These can be useful sites in pursuing critical analysis of news, but keep in mind that they themselves may not be free of bias, poor context, or misrepresentation.
Check out the discourse in the following articles from 2011 to see the issue in a little more detail:
Lies, Damned Lies, and 'Fact Checking': The liberal media’s latest attempt to control the discourse
Here's a more recent analysis of fact-checkers:
The 2016 guide to political fact-checking on the internet
"PolitiFact is a fact-checking website that rates the accuracy of claims by elected officials and others who speak up in American politics. PolitiFact is run by editors and reporters from the Tampa Bay Times, an independent newspaper in Florida. . . .PolitiFact staffers research statements and rate their accuracy on the Truth-O-Meter, from True to False. . . .PolitiFact checks claims by elected officials, candidates, leaders of political parties and political activists. We examine officials at all levels of government, from county commissioners to U.S. senators, from city council members to the president."
"We are a nonpartisan, nonprofit 'consumer advocate' for voters that aims to reduce the level of deception and confusion in U.S. politics. We monitor the factual accuracy of what is said by major U.S. political players in the form of TV ads, debates, speeches, interviews and news releases. Our goal is to apply the best practices of both journalism and scholarship, and to increase public knowledge and understanding. FactCheck.org is a project of the Annenberg Public Policy Center of the University of Pennsylvania."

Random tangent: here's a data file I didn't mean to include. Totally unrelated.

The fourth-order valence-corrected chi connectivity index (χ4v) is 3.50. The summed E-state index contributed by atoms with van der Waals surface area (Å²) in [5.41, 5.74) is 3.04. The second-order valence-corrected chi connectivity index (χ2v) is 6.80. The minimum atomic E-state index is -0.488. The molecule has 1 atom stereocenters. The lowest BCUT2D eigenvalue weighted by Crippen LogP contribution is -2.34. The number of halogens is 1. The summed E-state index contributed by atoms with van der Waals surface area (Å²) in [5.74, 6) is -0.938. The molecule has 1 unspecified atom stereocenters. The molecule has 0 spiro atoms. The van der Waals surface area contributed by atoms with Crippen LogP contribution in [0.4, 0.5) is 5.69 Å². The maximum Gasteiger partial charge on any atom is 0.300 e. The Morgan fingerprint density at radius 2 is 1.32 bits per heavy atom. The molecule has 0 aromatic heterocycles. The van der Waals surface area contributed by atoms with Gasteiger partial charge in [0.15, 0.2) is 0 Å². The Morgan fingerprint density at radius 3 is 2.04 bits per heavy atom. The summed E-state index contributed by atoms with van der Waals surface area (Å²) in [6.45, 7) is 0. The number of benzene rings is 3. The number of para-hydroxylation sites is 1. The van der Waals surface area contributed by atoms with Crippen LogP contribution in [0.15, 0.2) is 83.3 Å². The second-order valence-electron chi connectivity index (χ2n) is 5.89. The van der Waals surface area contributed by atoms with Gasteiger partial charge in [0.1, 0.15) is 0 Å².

What began in 1995 as an interest in documenting and uncovering urban myths is now considered one of the most essential tools of the Internet. Snopes is an independent site funded by advertising revenue, and it covers an astonishingly large number of topics with source citations in each article.
Below are tools that can be installed in your browser to alert you to potentially fake news. Keep in mind that fake news involves many factors, that plug-ins (like fact-chacing sites) rely on potentially biased input, and that no internet application is able to perform critical analysis the way your brain can. Although these may be useful starting places, use critically and with caution.